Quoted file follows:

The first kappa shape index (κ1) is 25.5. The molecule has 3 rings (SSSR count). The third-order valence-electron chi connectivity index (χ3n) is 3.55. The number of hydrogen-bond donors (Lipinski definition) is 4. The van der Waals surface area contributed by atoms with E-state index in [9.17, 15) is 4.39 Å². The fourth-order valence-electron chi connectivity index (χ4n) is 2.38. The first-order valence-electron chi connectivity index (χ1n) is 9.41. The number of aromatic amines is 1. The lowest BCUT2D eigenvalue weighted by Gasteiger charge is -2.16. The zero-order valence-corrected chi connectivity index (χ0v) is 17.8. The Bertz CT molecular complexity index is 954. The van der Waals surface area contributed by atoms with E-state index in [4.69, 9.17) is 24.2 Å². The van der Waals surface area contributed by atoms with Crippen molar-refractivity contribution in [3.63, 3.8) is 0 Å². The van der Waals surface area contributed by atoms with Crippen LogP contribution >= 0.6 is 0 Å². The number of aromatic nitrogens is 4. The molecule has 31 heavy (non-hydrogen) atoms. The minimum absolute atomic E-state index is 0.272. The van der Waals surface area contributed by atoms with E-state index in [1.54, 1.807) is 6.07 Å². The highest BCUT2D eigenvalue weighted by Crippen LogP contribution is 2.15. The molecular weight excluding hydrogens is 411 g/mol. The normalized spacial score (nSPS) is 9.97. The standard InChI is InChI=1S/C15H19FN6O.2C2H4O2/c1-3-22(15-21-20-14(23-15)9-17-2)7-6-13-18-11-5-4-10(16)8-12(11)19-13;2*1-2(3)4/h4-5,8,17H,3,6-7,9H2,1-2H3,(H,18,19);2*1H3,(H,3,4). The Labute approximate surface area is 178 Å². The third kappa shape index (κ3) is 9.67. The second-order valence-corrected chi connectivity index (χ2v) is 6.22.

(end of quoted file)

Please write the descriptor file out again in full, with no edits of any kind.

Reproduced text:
The first kappa shape index (κ1) is 25.5. The molecule has 3 rings (SSSR count). The third-order valence-electron chi connectivity index (χ3n) is 3.55. The number of hydrogen-bond donors (Lipinski definition) is 4. The van der Waals surface area contributed by atoms with E-state index in [9.17, 15) is 4.39 Å². The fourth-order valence-electron chi connectivity index (χ4n) is 2.38. The first-order valence-electron chi connectivity index (χ1n) is 9.41. The number of aromatic amines is 1. The lowest BCUT2D eigenvalue weighted by Gasteiger charge is -2.16. The zero-order valence-corrected chi connectivity index (χ0v) is 17.8. The Bertz CT molecular complexity index is 954. The van der Waals surface area contributed by atoms with E-state index in [4.69, 9.17) is 24.2 Å². The van der Waals surface area contributed by atoms with Crippen molar-refractivity contribution in [3.63, 3.8) is 0 Å². The van der Waals surface area contributed by atoms with Crippen LogP contribution >= 0.6 is 0 Å². The number of aromatic nitrogens is 4. The molecule has 31 heavy (non-hydrogen) atoms. The minimum absolute atomic E-state index is 0.272. The van der Waals surface area contributed by atoms with E-state index in [1.54, 1.807) is 6.07 Å². The highest BCUT2D eigenvalue weighted by Crippen LogP contribution is 2.15. The molecular weight excluding hydrogens is 411 g/mol. The normalized spacial score (nSPS) is 9.97. The standard InChI is InChI=1S/C15H19FN6O.2C2H4O2/c1-3-22(15-21-20-14(23-15)9-17-2)7-6-13-18-11-5-4-10(16)8-12(11)19-13;2*1-2(3)4/h4-5,8,17H,3,6-7,9H2,1-2H3,(H,18,19);2*1H3,(H,3,4). The Labute approximate surface area is 178 Å². The third kappa shape index (κ3) is 9.67. The second-order valence-corrected chi connectivity index (χ2v) is 6.22.